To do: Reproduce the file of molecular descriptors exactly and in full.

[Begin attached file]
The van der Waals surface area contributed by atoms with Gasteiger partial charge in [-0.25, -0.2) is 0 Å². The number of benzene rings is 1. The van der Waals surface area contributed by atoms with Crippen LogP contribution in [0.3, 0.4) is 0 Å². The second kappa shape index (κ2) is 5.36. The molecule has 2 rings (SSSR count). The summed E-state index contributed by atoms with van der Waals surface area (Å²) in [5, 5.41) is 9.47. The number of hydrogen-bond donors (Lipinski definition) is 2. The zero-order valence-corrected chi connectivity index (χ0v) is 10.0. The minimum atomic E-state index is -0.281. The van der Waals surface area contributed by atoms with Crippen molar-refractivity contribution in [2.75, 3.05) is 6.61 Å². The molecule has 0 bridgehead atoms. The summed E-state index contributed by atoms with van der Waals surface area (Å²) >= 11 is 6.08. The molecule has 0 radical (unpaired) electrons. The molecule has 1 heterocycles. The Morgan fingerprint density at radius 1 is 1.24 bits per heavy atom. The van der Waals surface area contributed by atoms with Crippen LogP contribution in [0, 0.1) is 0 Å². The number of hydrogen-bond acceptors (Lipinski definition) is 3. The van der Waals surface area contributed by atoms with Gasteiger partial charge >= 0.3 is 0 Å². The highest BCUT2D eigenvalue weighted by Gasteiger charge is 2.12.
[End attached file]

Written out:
The van der Waals surface area contributed by atoms with Gasteiger partial charge in [-0.25, -0.2) is 0 Å². The number of benzene rings is 1. The van der Waals surface area contributed by atoms with Crippen LogP contribution in [0.3, 0.4) is 0 Å². The second kappa shape index (κ2) is 5.36. The molecule has 2 rings (SSSR count). The summed E-state index contributed by atoms with van der Waals surface area (Å²) in [5, 5.41) is 9.47. The number of hydrogen-bond donors (Lipinski definition) is 2. The zero-order valence-corrected chi connectivity index (χ0v) is 10.0. The minimum atomic E-state index is -0.281. The van der Waals surface area contributed by atoms with Crippen molar-refractivity contribution in [2.75, 3.05) is 6.61 Å². The molecule has 0 bridgehead atoms. The summed E-state index contributed by atoms with van der Waals surface area (Å²) >= 11 is 6.08. The molecule has 0 radical (unpaired) electrons. The molecule has 1 heterocycles. The Morgan fingerprint density at radius 1 is 1.24 bits per heavy atom. The van der Waals surface area contributed by atoms with Crippen LogP contribution in [0, 0.1) is 0 Å². The number of hydrogen-bond acceptors (Lipinski definition) is 3. The van der Waals surface area contributed by atoms with Gasteiger partial charge >= 0.3 is 0 Å². The highest BCUT2D eigenvalue weighted by Gasteiger charge is 2.12.